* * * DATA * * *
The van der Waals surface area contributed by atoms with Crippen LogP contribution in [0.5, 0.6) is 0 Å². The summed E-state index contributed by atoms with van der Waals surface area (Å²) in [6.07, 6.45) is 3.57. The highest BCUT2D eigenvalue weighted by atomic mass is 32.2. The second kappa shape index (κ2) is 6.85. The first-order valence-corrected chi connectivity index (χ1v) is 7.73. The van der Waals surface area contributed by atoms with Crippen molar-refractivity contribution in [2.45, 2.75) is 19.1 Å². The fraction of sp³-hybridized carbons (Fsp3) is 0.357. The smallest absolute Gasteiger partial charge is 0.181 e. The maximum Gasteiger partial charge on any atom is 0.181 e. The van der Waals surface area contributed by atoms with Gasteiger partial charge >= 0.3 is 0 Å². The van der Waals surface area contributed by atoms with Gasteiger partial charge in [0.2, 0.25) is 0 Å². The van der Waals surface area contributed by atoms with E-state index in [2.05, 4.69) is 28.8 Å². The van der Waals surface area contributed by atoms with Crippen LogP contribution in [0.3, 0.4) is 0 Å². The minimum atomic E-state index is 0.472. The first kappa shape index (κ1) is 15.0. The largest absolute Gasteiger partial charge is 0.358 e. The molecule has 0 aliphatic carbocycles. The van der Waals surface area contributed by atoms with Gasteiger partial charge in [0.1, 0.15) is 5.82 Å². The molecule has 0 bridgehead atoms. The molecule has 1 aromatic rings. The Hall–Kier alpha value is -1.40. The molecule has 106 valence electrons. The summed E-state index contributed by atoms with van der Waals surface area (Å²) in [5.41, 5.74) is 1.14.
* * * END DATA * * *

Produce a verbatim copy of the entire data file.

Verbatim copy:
The van der Waals surface area contributed by atoms with Crippen LogP contribution in [0.5, 0.6) is 0 Å². The summed E-state index contributed by atoms with van der Waals surface area (Å²) in [6.07, 6.45) is 3.57. The highest BCUT2D eigenvalue weighted by atomic mass is 32.2. The second kappa shape index (κ2) is 6.85. The first-order valence-corrected chi connectivity index (χ1v) is 7.73. The van der Waals surface area contributed by atoms with Crippen molar-refractivity contribution in [2.45, 2.75) is 19.1 Å². The fraction of sp³-hybridized carbons (Fsp3) is 0.357. The smallest absolute Gasteiger partial charge is 0.181 e. The maximum Gasteiger partial charge on any atom is 0.181 e. The van der Waals surface area contributed by atoms with Gasteiger partial charge >= 0.3 is 0 Å². The van der Waals surface area contributed by atoms with Gasteiger partial charge in [0.2, 0.25) is 0 Å². The van der Waals surface area contributed by atoms with E-state index in [2.05, 4.69) is 28.8 Å². The van der Waals surface area contributed by atoms with Crippen LogP contribution in [0.3, 0.4) is 0 Å². The minimum atomic E-state index is 0.472. The first kappa shape index (κ1) is 15.0. The largest absolute Gasteiger partial charge is 0.358 e. The molecule has 0 aliphatic carbocycles. The van der Waals surface area contributed by atoms with Gasteiger partial charge in [0.1, 0.15) is 5.82 Å². The molecule has 0 bridgehead atoms. The molecule has 1 aromatic rings. The Hall–Kier alpha value is -1.40. The molecule has 106 valence electrons. The summed E-state index contributed by atoms with van der Waals surface area (Å²) in [5.41, 5.74) is 1.14.